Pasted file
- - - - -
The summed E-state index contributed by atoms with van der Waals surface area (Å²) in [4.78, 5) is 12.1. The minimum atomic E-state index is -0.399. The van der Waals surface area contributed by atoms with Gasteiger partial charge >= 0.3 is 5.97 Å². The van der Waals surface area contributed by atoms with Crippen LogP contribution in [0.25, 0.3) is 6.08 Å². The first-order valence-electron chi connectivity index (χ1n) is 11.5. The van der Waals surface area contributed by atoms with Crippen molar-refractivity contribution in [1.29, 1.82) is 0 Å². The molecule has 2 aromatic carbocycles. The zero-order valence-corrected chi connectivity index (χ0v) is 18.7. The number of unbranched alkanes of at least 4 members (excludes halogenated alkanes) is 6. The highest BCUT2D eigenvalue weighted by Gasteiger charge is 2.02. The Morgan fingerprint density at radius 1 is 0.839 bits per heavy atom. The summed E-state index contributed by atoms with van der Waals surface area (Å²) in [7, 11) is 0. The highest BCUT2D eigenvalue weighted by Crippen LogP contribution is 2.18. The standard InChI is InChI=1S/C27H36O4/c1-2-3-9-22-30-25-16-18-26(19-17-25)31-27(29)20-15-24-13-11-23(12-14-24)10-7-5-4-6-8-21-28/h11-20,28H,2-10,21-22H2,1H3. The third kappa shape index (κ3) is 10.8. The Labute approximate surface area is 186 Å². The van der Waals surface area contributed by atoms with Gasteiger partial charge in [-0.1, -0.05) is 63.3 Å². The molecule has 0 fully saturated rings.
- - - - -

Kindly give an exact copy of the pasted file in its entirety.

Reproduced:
The summed E-state index contributed by atoms with van der Waals surface area (Å²) in [4.78, 5) is 12.1. The minimum atomic E-state index is -0.399. The van der Waals surface area contributed by atoms with Gasteiger partial charge >= 0.3 is 5.97 Å². The van der Waals surface area contributed by atoms with Crippen LogP contribution in [0.25, 0.3) is 6.08 Å². The first-order valence-electron chi connectivity index (χ1n) is 11.5. The van der Waals surface area contributed by atoms with Crippen molar-refractivity contribution in [1.29, 1.82) is 0 Å². The molecule has 2 aromatic carbocycles. The zero-order valence-corrected chi connectivity index (χ0v) is 18.7. The number of unbranched alkanes of at least 4 members (excludes halogenated alkanes) is 6. The highest BCUT2D eigenvalue weighted by Gasteiger charge is 2.02. The Morgan fingerprint density at radius 1 is 0.839 bits per heavy atom. The summed E-state index contributed by atoms with van der Waals surface area (Å²) in [7, 11) is 0. The highest BCUT2D eigenvalue weighted by Crippen LogP contribution is 2.18. The standard InChI is InChI=1S/C27H36O4/c1-2-3-9-22-30-25-16-18-26(19-17-25)31-27(29)20-15-24-13-11-23(12-14-24)10-7-5-4-6-8-21-28/h11-20,28H,2-10,21-22H2,1H3. The third kappa shape index (κ3) is 10.8. The Labute approximate surface area is 186 Å². The van der Waals surface area contributed by atoms with Gasteiger partial charge in [-0.1, -0.05) is 63.3 Å². The molecule has 0 fully saturated rings.